Things were starting to look up. Rewati managed to bring her products to different stores around Nepal and got good feedback. She shifted the focus from baby boxes to individual pieces of clothing, which made them more affordable and accessible to many. Sales were picking up fast, and she was able to get more staff and more sewing machines for making more clothes. Rewati had high hopes for the year 2020. Then Covid-19 happened.

Rewati — like most of us — didn’t have any backup plan for a global pandemic. In the face of uncertainty, she showed true entrepreneurial spirit. “All of our staff worked from home, and we started to make face masks for children and supply hospitals with our products since they were able to sell them to new mothers even during the lockdown,” she says.

Six women and a man sitting around a table

Kokroma’s team is made up of local women.

Emboldened by her success before and during the pandemic, Rewati wanted to make Kokroma even bigger. The company was born out of her passion for social work, for helping people — not to make money. By hiring young women from rural areas and buying the cotton from prison weavers, she’s improved dozens of lives. The company is so active in social work, that it also functions as their marketing. However, Rewati had never studied business or entrepreneurship and didn’t really know how to scale up. When she saw an ad for a summer course about Nordic product design and entrepreneurial mindset organized by Aalto University and XAMK, she immediately knew what to do.

I had thought business is only about money, but in the course I realized it’s about solving problems.

“The course was so useful. I had thought business is only about money, but now I realized it’s about solving problems. I knew that I was in the right place,” Rewati says. The course was fully online, which made it possible for Rewati to attend while running her business in Nepal at the same time. In the course, she learned more about how to turn a product into a business and how entrepreneurship can change the status quo. “I had never heard the word disruption before, even though I had always known that it can be done — entrepreneurs can make big changes for the better.”

What she liked most about the course was connecting with other people and talking with real entrepreneurs about their experiences. Coming from a small village outside Kathmandu, very few people in the city share her situation. “Most entrepreneurs here are locals, running a family business they inherited. Unlike them, I don’t have a support system so it was really helpful to realize I’m not alone in this, that there are others going through the same struggles.”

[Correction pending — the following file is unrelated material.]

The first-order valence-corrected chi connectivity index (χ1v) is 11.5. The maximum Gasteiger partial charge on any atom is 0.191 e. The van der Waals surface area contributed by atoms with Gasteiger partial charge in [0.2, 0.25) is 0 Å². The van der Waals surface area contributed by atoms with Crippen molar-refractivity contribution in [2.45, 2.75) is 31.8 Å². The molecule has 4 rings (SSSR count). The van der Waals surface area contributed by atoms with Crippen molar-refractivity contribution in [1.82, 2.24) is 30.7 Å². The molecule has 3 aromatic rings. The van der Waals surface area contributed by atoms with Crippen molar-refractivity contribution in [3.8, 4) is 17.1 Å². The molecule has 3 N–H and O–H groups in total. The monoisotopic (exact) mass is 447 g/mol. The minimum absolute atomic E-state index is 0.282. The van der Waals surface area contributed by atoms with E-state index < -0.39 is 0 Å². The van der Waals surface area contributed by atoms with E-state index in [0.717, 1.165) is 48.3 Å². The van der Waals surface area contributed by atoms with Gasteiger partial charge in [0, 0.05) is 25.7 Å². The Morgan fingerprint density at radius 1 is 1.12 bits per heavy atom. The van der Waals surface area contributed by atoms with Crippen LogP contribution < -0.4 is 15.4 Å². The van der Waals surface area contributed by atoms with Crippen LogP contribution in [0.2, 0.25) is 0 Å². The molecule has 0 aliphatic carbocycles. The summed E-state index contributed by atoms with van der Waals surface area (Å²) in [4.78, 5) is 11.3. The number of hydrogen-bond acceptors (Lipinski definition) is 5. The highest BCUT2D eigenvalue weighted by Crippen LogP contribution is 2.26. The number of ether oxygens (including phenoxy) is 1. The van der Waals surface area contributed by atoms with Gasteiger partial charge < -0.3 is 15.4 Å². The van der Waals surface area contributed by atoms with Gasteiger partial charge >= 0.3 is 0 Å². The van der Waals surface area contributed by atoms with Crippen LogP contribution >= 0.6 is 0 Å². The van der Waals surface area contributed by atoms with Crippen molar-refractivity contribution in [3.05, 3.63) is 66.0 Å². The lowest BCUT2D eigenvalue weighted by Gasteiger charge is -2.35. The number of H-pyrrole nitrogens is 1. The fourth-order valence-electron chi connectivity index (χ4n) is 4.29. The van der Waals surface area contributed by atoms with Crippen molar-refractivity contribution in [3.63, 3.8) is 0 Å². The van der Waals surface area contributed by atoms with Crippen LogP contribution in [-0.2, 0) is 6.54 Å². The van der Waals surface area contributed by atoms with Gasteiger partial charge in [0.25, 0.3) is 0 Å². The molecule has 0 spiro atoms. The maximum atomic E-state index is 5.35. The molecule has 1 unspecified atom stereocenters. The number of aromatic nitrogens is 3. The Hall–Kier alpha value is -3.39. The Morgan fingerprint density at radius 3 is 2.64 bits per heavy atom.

One of Rewati’s advantages in the course was that she already had her own company while taking it. Although she hadn’t had any formal education, she saw that she had instinctively done many things right — but also that she could’ve done many things differently. She could immediately take the lessons from the course and apply them to her own company. “Rewati was a very committed student, and you could tell she already had practical experience,” says Lidia Borisova, one of the course’s teachers and AVP’s Head of Education.

I never would’ve thought of growing this much without the Aalto course.

The course made Rewati realize there’s so much more to entrepreneurship than she thought, even though she had already started her own company rather successfully. “The course felt like a teaser, I wanted to learn more, become better,” she says. Now, Rewati is both looking for a longer course in entrepreneurship and at the same time in the process of launching a new product line called Kokroma Organic. The current products are already local and highly sustainable, but for the new line, she wants all the materials to be also certified organic. “This is a great time to scale up. Sales are good, and people are even asking us to bring back the baby box!” Rewati says. “I never would’ve thought of growing this much without the Aalto course. Now I see that I’ve been just testing this far. Now it’s time to go bigger.”